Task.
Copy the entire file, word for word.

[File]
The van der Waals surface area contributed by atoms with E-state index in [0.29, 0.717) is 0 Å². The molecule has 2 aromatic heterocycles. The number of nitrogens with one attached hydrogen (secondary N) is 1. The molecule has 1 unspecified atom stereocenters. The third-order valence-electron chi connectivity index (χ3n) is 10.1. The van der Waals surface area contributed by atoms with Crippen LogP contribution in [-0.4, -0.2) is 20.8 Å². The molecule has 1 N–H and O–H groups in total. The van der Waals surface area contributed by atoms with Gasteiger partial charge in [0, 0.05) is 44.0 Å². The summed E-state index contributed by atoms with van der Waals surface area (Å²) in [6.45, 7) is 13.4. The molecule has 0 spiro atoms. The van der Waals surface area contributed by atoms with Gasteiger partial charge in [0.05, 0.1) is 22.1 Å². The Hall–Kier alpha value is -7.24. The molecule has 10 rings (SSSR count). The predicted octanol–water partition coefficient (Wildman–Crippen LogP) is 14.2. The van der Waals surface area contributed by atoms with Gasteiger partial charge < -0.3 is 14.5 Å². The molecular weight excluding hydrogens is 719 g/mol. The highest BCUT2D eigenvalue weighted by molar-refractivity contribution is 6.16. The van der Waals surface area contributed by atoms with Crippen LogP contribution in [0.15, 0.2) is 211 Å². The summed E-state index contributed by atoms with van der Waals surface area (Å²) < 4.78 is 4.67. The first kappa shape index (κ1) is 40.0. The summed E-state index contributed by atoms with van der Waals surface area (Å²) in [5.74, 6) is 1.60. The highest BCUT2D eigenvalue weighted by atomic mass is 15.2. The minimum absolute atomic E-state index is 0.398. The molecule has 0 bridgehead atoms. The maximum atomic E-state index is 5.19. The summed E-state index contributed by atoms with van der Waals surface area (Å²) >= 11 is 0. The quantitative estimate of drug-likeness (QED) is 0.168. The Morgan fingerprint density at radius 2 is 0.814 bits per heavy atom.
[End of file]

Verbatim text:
The van der Waals surface area contributed by atoms with E-state index in [0.29, 0.717) is 0 Å². The molecule has 2 aromatic heterocycles. The number of nitrogens with one attached hydrogen (secondary N) is 1. The molecule has 1 unspecified atom stereocenters. The third-order valence-electron chi connectivity index (χ3n) is 10.1. The van der Waals surface area contributed by atoms with Crippen LogP contribution in [-0.4, -0.2) is 20.8 Å². The molecule has 1 N–H and O–H groups in total. The van der Waals surface area contributed by atoms with Gasteiger partial charge in [0, 0.05) is 44.0 Å². The summed E-state index contributed by atoms with van der Waals surface area (Å²) in [6.45, 7) is 13.4. The molecule has 0 spiro atoms. The van der Waals surface area contributed by atoms with Gasteiger partial charge in [0.05, 0.1) is 22.1 Å². The Hall–Kier alpha value is -7.24. The molecule has 10 rings (SSSR count). The predicted octanol–water partition coefficient (Wildman–Crippen LogP) is 14.2. The van der Waals surface area contributed by atoms with Gasteiger partial charge < -0.3 is 14.5 Å². The molecular weight excluding hydrogens is 719 g/mol. The highest BCUT2D eigenvalue weighted by molar-refractivity contribution is 6.16. The van der Waals surface area contributed by atoms with Crippen LogP contribution in [0.15, 0.2) is 211 Å². The summed E-state index contributed by atoms with van der Waals surface area (Å²) < 4.78 is 4.67. The first kappa shape index (κ1) is 40.0. The summed E-state index contributed by atoms with van der Waals surface area (Å²) in [5.74, 6) is 1.60. The highest BCUT2D eigenvalue weighted by atomic mass is 15.2. The minimum absolute atomic E-state index is 0.398. The molecule has 0 bridgehead atoms. The maximum atomic E-state index is 5.19. The summed E-state index contributed by atoms with van der Waals surface area (Å²) >= 11 is 0. The quantitative estimate of drug-likeness (QED) is 0.168. The Morgan fingerprint density at radius 2 is 0.814 bits per heavy atom.